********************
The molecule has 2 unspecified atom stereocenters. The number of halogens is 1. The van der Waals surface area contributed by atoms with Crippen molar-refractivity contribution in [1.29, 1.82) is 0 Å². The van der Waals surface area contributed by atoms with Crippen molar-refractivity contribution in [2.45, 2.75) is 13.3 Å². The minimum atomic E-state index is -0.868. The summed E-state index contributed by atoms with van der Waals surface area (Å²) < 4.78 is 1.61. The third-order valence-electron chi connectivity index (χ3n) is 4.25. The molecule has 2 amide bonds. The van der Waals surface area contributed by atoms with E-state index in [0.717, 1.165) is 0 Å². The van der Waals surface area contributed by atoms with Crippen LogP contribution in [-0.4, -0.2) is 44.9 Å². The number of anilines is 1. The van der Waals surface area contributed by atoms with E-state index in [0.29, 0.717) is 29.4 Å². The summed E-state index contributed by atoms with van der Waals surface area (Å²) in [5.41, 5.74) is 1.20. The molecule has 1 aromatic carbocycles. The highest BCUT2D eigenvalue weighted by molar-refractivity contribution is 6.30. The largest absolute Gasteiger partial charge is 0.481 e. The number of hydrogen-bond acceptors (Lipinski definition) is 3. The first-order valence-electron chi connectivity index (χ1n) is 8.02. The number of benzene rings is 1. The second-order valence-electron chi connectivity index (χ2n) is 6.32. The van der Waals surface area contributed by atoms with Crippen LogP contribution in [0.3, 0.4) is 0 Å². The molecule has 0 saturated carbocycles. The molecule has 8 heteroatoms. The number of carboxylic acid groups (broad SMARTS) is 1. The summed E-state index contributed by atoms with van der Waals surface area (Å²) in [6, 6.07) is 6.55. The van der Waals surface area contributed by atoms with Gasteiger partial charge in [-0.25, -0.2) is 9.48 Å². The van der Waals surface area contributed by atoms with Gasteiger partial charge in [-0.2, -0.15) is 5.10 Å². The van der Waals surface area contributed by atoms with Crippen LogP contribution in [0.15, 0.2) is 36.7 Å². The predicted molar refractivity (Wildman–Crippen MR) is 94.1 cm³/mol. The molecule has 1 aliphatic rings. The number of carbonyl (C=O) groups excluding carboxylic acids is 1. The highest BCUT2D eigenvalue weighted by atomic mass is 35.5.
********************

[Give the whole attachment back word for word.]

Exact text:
The molecule has 2 unspecified atom stereocenters. The number of halogens is 1. The van der Waals surface area contributed by atoms with Crippen molar-refractivity contribution in [1.29, 1.82) is 0 Å². The van der Waals surface area contributed by atoms with Crippen molar-refractivity contribution in [2.45, 2.75) is 13.3 Å². The minimum atomic E-state index is -0.868. The summed E-state index contributed by atoms with van der Waals surface area (Å²) < 4.78 is 1.61. The third-order valence-electron chi connectivity index (χ3n) is 4.25. The molecule has 2 amide bonds. The van der Waals surface area contributed by atoms with E-state index in [0.717, 1.165) is 0 Å². The van der Waals surface area contributed by atoms with Crippen LogP contribution in [-0.4, -0.2) is 44.9 Å². The number of anilines is 1. The van der Waals surface area contributed by atoms with E-state index in [0.29, 0.717) is 29.4 Å². The summed E-state index contributed by atoms with van der Waals surface area (Å²) in [5.41, 5.74) is 1.20. The molecule has 1 aromatic carbocycles. The highest BCUT2D eigenvalue weighted by molar-refractivity contribution is 6.30. The largest absolute Gasteiger partial charge is 0.481 e. The number of hydrogen-bond acceptors (Lipinski definition) is 3. The first-order valence-electron chi connectivity index (χ1n) is 8.02. The number of benzene rings is 1. The second-order valence-electron chi connectivity index (χ2n) is 6.32. The van der Waals surface area contributed by atoms with Crippen LogP contribution in [0.3, 0.4) is 0 Å². The molecule has 0 saturated carbocycles. The molecule has 8 heteroatoms. The number of carboxylic acid groups (broad SMARTS) is 1. The summed E-state index contributed by atoms with van der Waals surface area (Å²) in [6, 6.07) is 6.55. The van der Waals surface area contributed by atoms with Gasteiger partial charge in [-0.25, -0.2) is 9.48 Å². The van der Waals surface area contributed by atoms with Gasteiger partial charge in [-0.2, -0.15) is 5.10 Å². The van der Waals surface area contributed by atoms with Crippen LogP contribution in [0.15, 0.2) is 36.7 Å². The predicted molar refractivity (Wildman–Crippen MR) is 94.1 cm³/mol. The molecule has 1 aliphatic rings. The number of carbonyl (C=O) groups excluding carboxylic acids is 1. The highest BCUT2D eigenvalue weighted by atomic mass is 35.5.